Chip Somodevilla/Getty COVID-19 vaccine
A Food and Drug Administration panel voted against recommending that all Americans who received the Pfizer COVID-19 vaccine begin getting a third booster shot, instead approving them for only those aged 65 and up and people who are at high risk.
The scientific advisory committee at the FDA voted 16 to 2 against booster shots for everyone aged 16 and up, after spending Friday debating if they were yet necessary to protect against COVID-19. In their decision, the panel determined that a full course of the vaccines is still highly effective in preventing severe illness or hospitalization.
The panel did, though, unanimously approve booster shots for those aged 65 and up and for people at a higher risk of severe COVID-19.
"It's unclear that everyone needs to be boosted, other than a subset of the population that clearly would be at high risk for serious disease," Dr. Michael G. Kurilla, a committee member and official at the National Institutes of Health, said, according to The New York Times.
The decision is counter to the Biden administration's plans, which had been to begin offering COVID-19 booster shots to all Pfizer recipients next week. Currently, only those who are immunocompromised have been approved to receive a third dose.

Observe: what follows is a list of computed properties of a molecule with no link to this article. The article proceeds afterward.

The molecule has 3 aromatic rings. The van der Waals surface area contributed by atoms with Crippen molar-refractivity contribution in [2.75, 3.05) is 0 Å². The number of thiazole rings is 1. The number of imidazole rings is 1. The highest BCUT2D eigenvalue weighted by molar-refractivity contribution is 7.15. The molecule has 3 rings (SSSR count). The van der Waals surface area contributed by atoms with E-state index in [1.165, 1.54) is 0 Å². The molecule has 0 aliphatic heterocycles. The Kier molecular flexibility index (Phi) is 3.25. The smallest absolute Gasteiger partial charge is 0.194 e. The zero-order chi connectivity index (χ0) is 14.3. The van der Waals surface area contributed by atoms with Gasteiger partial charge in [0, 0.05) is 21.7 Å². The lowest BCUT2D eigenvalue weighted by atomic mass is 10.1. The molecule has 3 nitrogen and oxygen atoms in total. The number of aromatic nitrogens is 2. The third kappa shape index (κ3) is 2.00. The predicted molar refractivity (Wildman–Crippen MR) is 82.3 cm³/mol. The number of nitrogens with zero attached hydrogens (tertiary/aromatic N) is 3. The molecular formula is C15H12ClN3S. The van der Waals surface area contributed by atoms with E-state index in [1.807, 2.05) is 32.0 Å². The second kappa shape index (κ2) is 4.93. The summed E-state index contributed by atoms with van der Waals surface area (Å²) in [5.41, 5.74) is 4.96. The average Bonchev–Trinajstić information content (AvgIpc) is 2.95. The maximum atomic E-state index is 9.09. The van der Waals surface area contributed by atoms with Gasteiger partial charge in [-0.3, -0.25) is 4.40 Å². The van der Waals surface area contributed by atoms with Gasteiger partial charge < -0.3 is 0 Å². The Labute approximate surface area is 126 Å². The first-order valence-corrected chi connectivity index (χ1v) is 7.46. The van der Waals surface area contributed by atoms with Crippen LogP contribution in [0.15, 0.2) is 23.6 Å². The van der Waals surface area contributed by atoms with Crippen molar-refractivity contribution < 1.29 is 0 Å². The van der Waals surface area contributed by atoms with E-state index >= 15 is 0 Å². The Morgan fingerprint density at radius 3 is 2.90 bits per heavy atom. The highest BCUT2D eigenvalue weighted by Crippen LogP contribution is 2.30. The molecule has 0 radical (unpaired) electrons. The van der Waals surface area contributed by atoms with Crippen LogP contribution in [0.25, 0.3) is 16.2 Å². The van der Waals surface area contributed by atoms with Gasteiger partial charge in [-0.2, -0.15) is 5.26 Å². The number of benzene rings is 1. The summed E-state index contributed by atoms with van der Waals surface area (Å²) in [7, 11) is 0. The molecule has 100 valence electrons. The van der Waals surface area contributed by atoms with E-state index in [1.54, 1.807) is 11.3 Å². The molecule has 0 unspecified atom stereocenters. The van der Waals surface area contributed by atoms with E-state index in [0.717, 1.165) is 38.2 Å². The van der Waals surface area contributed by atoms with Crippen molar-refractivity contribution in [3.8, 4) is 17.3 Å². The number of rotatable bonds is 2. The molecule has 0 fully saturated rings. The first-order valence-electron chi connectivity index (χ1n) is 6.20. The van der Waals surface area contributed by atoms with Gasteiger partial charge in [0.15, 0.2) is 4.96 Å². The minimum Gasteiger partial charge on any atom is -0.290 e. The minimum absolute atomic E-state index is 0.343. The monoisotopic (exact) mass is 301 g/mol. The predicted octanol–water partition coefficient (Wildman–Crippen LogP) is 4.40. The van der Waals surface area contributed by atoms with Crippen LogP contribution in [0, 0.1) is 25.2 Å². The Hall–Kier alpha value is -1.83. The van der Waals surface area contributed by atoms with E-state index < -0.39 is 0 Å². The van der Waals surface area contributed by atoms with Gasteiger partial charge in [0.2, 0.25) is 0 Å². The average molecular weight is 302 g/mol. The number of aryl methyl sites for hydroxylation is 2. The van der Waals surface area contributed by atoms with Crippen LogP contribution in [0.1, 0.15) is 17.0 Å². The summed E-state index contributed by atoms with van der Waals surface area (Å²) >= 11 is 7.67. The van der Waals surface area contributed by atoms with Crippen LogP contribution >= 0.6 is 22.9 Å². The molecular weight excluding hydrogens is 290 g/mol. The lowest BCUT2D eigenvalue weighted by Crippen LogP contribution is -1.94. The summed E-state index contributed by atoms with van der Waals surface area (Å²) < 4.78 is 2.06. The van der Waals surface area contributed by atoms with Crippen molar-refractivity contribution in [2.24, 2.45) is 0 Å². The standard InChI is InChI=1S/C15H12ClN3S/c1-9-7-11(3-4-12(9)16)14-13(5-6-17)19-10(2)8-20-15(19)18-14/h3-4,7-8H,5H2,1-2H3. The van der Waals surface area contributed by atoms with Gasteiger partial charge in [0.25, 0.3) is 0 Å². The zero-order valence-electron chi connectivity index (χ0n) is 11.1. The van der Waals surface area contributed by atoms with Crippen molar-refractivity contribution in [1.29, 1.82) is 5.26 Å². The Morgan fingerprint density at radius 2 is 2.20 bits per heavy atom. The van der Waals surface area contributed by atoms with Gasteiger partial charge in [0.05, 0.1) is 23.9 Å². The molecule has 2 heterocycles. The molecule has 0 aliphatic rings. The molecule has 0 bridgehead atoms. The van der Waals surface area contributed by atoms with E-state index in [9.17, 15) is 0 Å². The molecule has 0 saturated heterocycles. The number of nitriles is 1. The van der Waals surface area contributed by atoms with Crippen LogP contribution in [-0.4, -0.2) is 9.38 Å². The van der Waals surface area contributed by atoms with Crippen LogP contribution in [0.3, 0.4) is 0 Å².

The FDA panel recommended that the elderly and those at high risk should get their booster shot six months after they were fully vaccinated.
Both the FDA and the Centers for Disease Control will need to approve the recommendation before it is enacted, though they tend to follow the panel's recommendations. The CDC is also considering approving the booster shots for front-line health care workers, who started getting their first doses in December.
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The FDA panel had reviewed recent studies on the efficacy of the COVID-19 vaccines against the delta variant and the effect of booster shots on people in Israel, which rolled out third doses in July. Some on the panel questioned if Israel's experience was comparable to the U.S., and how a third dose would affect younger people with stronger immune systems, the Associated Press reported.
In August, the World Health Organization argued that the world's "wealthiest countries" should not start giving out booster shots until those with less access to the COVID-19 vaccines have been able to start vaccinating their populations, or at least until the end of September.
As of Sept. 17, 63.4% of the U.S. population — or 210,700,361 people — have received at least one dose of a COVID-19 vaccine and 54.2% are fully vaccinated, according to the CDC. Of the population that is eligible for the vaccine, those aged 12 and up, 74.2% have received at least one dose and 63.5% are fully vaccinated.
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